Should I sell my investment property?
“Should I sell my investment property?” is a question that will likely be a serious consideration for most investors at one time or another, whether it’s a structured sell down as part of your property investment strategy, or because the asset isn’t meeting your expectations.
Here are 6 questions to ask yourself first to help ensure selling is the right move for your property investment strategy.
1. Does the property meet long-term investment criteria?
When using the buy-and-hold strategy to capture capital growth of a property, it’s important the asset meets long-term investment criteria. Investors need to consider the macro factors, such as population growth and employment prospects, as well as micro factors, such as local amenities and demographics, for example. It’s not uncommon for investors to start to doubt the quality of the property if it doesn’t rise in value as expected. Therefore, investors must recognise if they’re being impatient (and the property does meet long-term investment criteria) or if the property is likely to continue to under-perform.
2. Is the decision to sell being driven by temporary financial pressures?
A change in life circumstances, unexpected costs or a strain on your cash flow could create financial pressures that may lead you to reassess if holding an investment is the right decision. Before deciding to sell, it’s essential to determine if these short-term financial pressures can be alleviated by refinancing your loans or through budgetary adjustments, for example. Selling an investment property may end up costing you more when taking into consideration selling agents fees.
3. Is it a good market to sell?
The cyclical nature of property markets may mean that selling straight away might not be the best option. If the market is in a downturn it could be better to hold on to the property until conditions rebound or at least stabilise. Consider the conditions of the wider property market as well as the sub-market in which the property is located. Is it a seller’s market, or is it a buyer’s market?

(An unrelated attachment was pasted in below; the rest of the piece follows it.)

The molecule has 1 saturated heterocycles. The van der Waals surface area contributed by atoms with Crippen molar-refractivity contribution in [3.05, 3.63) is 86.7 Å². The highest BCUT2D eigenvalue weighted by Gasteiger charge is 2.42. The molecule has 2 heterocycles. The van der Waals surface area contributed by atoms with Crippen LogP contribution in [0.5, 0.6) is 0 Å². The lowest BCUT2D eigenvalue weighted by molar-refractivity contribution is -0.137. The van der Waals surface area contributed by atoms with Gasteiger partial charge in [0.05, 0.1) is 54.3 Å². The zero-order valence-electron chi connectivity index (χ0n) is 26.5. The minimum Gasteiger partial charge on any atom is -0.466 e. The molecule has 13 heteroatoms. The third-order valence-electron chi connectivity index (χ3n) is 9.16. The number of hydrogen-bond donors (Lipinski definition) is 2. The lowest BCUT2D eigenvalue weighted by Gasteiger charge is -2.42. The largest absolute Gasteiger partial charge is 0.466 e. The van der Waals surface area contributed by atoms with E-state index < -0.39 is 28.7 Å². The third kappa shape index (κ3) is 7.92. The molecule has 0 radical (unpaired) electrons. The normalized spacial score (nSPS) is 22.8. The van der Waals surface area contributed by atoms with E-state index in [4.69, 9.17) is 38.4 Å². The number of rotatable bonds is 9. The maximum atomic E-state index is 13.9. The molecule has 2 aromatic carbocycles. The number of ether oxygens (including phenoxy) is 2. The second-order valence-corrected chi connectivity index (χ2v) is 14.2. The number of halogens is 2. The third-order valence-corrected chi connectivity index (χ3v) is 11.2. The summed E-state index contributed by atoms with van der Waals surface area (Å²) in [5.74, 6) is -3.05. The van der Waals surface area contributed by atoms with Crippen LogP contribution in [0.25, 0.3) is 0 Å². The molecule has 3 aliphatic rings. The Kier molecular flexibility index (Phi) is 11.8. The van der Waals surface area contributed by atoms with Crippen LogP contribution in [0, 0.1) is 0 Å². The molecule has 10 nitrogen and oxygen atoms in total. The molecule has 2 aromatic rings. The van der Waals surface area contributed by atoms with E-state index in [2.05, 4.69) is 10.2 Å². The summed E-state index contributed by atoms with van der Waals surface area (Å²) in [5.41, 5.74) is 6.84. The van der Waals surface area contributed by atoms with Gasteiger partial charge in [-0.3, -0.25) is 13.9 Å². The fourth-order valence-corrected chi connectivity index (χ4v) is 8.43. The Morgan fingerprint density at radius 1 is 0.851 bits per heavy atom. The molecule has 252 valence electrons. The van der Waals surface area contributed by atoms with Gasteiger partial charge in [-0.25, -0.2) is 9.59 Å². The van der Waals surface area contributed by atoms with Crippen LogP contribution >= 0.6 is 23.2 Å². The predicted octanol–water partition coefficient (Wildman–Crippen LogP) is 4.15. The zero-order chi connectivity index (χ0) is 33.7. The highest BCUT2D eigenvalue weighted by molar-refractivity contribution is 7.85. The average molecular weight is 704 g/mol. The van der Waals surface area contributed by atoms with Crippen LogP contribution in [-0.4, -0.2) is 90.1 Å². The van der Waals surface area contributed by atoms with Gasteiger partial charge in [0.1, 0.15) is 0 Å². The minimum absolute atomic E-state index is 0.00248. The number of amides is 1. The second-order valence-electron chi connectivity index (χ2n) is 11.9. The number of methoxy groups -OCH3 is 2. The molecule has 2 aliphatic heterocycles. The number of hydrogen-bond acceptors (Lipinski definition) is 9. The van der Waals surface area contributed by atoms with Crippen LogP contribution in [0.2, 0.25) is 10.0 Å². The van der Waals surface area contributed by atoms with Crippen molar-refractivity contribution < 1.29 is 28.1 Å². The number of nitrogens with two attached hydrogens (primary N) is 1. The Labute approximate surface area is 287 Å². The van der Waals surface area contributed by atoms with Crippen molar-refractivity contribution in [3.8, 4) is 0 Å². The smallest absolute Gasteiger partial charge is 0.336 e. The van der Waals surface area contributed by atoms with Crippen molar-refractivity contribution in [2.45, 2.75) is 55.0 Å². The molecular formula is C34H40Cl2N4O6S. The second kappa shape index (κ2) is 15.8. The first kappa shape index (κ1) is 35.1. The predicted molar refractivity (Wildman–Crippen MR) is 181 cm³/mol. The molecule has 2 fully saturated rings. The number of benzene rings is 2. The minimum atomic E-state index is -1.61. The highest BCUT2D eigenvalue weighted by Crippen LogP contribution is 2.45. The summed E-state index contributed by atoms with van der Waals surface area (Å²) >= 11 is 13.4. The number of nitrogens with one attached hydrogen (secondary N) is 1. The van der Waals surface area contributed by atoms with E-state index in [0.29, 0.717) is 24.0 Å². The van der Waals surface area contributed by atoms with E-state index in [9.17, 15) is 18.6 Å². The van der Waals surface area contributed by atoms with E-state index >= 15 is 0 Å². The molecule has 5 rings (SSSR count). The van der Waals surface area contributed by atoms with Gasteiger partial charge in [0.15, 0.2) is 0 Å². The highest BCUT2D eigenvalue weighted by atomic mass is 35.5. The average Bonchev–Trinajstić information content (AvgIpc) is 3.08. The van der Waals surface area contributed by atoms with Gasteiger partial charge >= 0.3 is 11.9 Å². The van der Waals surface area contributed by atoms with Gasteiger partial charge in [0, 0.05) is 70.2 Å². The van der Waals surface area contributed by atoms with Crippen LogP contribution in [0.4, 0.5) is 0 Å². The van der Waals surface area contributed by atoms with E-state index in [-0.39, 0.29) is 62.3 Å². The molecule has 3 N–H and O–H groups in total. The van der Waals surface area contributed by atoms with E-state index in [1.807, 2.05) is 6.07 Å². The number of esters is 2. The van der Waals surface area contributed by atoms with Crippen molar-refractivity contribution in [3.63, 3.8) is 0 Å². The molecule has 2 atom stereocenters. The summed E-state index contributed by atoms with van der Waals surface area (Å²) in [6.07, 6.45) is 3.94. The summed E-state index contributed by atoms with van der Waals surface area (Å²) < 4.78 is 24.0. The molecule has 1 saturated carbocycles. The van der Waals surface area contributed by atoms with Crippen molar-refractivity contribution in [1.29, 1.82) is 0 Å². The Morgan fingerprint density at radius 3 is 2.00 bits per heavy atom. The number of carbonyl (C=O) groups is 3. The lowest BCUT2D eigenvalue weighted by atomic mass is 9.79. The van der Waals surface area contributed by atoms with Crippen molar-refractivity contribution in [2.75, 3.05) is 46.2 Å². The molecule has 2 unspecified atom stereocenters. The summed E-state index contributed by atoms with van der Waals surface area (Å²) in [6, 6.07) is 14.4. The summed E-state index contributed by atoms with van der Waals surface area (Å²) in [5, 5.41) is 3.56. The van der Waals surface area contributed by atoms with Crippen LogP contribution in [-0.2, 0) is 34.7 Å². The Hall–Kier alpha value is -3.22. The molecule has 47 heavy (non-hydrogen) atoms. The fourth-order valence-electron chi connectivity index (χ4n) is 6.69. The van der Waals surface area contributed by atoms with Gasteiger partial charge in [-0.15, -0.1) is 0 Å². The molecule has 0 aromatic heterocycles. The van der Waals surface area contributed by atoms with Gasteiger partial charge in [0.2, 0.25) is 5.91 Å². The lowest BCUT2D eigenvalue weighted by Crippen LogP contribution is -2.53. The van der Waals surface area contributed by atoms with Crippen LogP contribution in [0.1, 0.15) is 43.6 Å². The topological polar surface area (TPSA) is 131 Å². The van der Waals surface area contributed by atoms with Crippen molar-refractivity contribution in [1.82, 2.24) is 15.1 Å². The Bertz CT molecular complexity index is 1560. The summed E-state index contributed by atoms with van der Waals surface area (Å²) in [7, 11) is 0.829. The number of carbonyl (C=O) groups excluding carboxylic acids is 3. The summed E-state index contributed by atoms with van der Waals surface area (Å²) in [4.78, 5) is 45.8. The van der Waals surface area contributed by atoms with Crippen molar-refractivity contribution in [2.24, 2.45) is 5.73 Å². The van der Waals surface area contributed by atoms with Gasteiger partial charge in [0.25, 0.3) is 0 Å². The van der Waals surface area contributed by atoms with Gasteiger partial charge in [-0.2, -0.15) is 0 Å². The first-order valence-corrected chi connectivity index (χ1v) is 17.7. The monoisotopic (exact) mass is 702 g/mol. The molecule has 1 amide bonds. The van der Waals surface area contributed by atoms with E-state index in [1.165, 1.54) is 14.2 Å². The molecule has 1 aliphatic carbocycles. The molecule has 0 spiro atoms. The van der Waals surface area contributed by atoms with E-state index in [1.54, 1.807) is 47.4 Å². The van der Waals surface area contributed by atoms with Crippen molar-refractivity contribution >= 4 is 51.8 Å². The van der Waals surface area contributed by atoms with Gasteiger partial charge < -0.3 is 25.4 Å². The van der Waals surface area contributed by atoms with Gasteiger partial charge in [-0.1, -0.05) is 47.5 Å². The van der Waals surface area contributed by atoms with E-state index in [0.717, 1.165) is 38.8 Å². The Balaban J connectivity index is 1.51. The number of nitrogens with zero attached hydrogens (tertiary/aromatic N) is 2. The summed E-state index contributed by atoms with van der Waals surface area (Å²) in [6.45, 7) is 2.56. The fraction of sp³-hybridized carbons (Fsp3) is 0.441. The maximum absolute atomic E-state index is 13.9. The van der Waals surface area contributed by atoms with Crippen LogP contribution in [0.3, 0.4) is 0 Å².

4. Are there loan debt structure issues that could impact the sale or expected proceeds?
In instances where loans are cross collateralised, lenders will typically revalue any co-secured properties. If your borrowing capacity has changed or a property has dropped in value, the amount of money received from the sale may be reduced. In some extreme instances, lenders may force investors to sell a second property to maintain a specific loan-to-value ratio.
5. Are there any opportunities to add value to the property before sale?
If you’ve decided the answer to “should I sell my investment property” is yes, then you’ll want to maximise your property’s value first. Tidying garden beds, applying a fresh coat of paint, installing modern blinds or laying new carpet are a few options that can rejuvenate a tired and ageing property. These types of cosmetic upgrades and add-value opportunities can help demand a higher asking price.
6. Are there likely to be changes to the property’s zoning?
If a property’s zoning is likely to be reclassified to allow for higher-density development, it might be worthwhile holding the asset to achieve a higher selling price. For example, a property that’s appropriately zoned for 4 dwellings is likely to be worth more than a property in the same suburb that is zoned for only single dwellings.